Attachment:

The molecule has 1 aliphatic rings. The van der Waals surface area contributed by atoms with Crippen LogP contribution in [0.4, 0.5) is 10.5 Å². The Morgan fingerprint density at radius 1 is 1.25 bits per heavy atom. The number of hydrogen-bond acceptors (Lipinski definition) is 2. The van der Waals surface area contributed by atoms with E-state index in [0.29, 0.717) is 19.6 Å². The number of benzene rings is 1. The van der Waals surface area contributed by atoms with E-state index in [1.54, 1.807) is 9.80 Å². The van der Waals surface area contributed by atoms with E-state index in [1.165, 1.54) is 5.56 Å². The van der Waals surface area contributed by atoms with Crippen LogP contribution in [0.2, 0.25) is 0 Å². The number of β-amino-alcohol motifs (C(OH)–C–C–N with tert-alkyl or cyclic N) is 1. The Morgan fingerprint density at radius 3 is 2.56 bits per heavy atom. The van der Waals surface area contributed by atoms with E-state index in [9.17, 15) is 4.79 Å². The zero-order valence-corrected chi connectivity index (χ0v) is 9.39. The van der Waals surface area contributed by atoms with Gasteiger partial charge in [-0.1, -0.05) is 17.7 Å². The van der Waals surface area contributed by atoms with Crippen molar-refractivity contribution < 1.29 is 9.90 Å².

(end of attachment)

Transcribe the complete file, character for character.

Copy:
The molecule has 1 aliphatic rings. The van der Waals surface area contributed by atoms with Crippen LogP contribution in [0.4, 0.5) is 10.5 Å². The Morgan fingerprint density at radius 1 is 1.25 bits per heavy atom. The number of hydrogen-bond acceptors (Lipinski definition) is 2. The van der Waals surface area contributed by atoms with E-state index in [0.29, 0.717) is 19.6 Å². The number of benzene rings is 1. The van der Waals surface area contributed by atoms with E-state index in [1.54, 1.807) is 9.80 Å². The van der Waals surface area contributed by atoms with E-state index in [1.165, 1.54) is 5.56 Å². The van der Waals surface area contributed by atoms with Crippen LogP contribution in [0.2, 0.25) is 0 Å². The number of β-amino-alcohol motifs (C(OH)–C–C–N with tert-alkyl or cyclic N) is 1. The Morgan fingerprint density at radius 3 is 2.56 bits per heavy atom. The van der Waals surface area contributed by atoms with E-state index in [9.17, 15) is 4.79 Å². The zero-order valence-corrected chi connectivity index (χ0v) is 9.39. The van der Waals surface area contributed by atoms with Gasteiger partial charge in [-0.1, -0.05) is 17.7 Å². The van der Waals surface area contributed by atoms with Crippen molar-refractivity contribution < 1.29 is 9.90 Å².